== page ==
Affordable deep-fried treats at Big Fish Small Fish
As you walk down the stretch of eateries at Punggol East Container Park, you’ll find it impossible to miss the bright yellow and blue containers owned by Big Fish Small Fish. And they have a good reason to scream for your attention: this container eatery offers one of the most value-for-money fish and chips in Singapore.
Just as their name suggests, they serve a variety of fish, including Dory ($6.90), Seabass ($11.90), and Salmon ($12.90) fish and chips. Their menu also includes interesting add-ons such as Fish Fries (7.90+), XO Shrimps ($7.90+), as well as Fried Snickers ($6.90+) for dessert!
Food at Big Fish Small Fish
Big Fish Small Fish has a counter where you can help yourself to all the sauces available, including cheese, salted egg, and XO sauces. Disposable gloves and paper table covers are also provided to keep your hands clean.
For our main dish, we decided to go ahead with the cheapest – Dory ($6.90). For $6.90, I was expecting an appetiser-like serving but this blew me away. Besides the huge and chunky fish fillet, the paper cone we got was also filled with a large portion of thinly cut potato crisps.
Although the dish was too greasy for my liking, the chefs managed to strike a good balance between the fish’s crispy batter and its tender flesh. The batter held the moist and soft flesh together while adding crunch to each bite. The well-seasoned fillet was also tasty and the sauces hardly came in handy for this one.
Unlike many Western food joints out there, Big Fish Small Fish gives their dish a twist by replacing fries with potato crisps. I was very impressed by how thin the crispy, golden brown crisps were.
At first bite, we were disappointed by their lack of taste. So we gave their dips a try and found that the cheese sauce complemented the crisps really well. With the different sauces, every bite carried a different flavour and for that, we were glad the crisps were not as heavily seasoned as we initially expected them to be.
Overall, the tasty fish fillet coupled with the generous amount of potato crisps definitely made a value-for-money deal.
For our sides, we could not resist ordering their Salted Egg Calamari with Bonito Flakes ($7.90). When the dish was first served, we were wowed by the savoury aroma of the bonito flakes and the huge calamari rings.
The taste was, however, nothing like what we expected. Instead of squid rings coated with thick salted egg batter, the dish was more like lightly seasoned fried squid with salted egg sauce drizzled on top of it.
It also did not have the usual chewy and springy texture of fried calamari and every bite was a clean snap. It was slightly unusual but did help to keep the dining experience mess free.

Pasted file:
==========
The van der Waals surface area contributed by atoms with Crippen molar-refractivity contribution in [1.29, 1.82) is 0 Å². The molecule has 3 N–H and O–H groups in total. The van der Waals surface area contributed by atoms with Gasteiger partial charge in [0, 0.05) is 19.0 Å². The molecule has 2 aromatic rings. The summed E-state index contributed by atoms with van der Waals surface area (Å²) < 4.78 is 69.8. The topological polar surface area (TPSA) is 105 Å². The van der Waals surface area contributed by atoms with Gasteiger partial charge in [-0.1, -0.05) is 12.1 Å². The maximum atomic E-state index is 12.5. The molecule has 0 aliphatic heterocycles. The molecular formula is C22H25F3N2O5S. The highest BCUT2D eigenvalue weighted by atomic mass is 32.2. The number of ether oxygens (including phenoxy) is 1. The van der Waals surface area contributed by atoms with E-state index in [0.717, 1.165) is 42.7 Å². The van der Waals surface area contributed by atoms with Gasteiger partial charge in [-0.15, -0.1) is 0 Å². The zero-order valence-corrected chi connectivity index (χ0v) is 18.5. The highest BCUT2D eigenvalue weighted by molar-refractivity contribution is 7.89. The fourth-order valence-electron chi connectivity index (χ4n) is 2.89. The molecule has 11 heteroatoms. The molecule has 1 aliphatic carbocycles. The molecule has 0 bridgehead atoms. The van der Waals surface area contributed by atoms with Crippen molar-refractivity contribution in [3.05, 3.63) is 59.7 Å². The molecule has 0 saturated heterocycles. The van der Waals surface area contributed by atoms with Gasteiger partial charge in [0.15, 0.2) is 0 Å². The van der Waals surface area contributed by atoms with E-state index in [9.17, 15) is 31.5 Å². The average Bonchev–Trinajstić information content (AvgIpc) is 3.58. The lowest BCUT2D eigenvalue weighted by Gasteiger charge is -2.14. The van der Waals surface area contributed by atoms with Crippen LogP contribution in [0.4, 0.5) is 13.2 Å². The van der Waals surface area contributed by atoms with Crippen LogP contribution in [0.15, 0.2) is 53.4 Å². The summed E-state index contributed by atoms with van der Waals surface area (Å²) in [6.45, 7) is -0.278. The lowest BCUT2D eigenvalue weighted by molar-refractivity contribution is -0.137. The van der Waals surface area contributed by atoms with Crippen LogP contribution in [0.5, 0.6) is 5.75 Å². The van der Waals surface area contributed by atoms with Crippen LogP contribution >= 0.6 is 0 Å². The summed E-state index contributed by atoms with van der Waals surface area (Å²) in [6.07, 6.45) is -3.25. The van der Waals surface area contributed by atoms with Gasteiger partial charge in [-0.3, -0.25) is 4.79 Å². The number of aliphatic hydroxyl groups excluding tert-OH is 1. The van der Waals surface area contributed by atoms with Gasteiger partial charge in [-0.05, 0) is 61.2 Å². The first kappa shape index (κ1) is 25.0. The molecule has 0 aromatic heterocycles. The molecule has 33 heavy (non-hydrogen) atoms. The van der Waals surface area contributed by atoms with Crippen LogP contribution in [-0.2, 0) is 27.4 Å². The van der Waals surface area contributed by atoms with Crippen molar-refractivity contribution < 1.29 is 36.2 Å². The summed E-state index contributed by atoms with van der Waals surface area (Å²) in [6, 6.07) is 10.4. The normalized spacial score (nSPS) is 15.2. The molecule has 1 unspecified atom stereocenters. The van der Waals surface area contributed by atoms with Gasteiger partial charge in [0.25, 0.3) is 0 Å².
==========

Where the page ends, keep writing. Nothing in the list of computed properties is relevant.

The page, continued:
We also had a go at their XO shrimps ($7.90). Appearance-wise, it was not the most aesthetically pleasing dish. In a tiny bowl, small shrimps were drenched in what seemed more like nacho cheese sauce than XO sauce. Though we were determined to not be deceived by looks, the taste itself was hardly impressive too.
The overly creamy and tangy XO sauce was way too overwhelming due to the unbalanced ratio of sauce to shrimp. It was also disappointing to find that half the bowl was filled with coleslaw soaked in sauce and the entire dish comprised barely 10 small shrimps. Compared to the fish and chips, this side was more costly yet much smaller in portion.
Ambience at Big Fish Small Fish
Like the other six eateries at Punggol East Container Park, Big Fish Small Fish is entirely self-serviced. At the entrance of the container sits two self-ordering machines that are relatively easy to navigate and payment can be made via card or cash at the counter.
While the air-conditioned interior of the container cafe was cosy and reminded me of scenes from Riverdale, we were bothered by the greasy smell that wafted out from the kitchen. There are outdoor seats that can be quite comfortable to dine at in the evening.
Though we were there on a relatively quiet weekday afternoon, we had to wait close to 25 minutes before the food was served. With the eatery being swamped with long queues during the weekends, you can definitely expect a way longer waiting time if you head down then.
Although the side dishes were disappointing, I would make a trip back here for the fish and chips. Besides being affordable, the dish is also served in a paper cone that you can easily carry around while checking out other eateries in the container park. For more affordable fish and chips, check out our list of cheap fish and chips in Singapore. If you’re craving for a dessert at Punggol East Container Park, pop by Seoul Good for some bingsu!
Address: 50 Punggol East, #01-K36, Singapore 828826
Opening hours: Sun-Thur 12pm to 12am, Fri-Sat & eve of PH 12pm to 1am
Big Fish Small Fish is not a halal-certified restaurant.
This is an independent review by Eatbook.sg.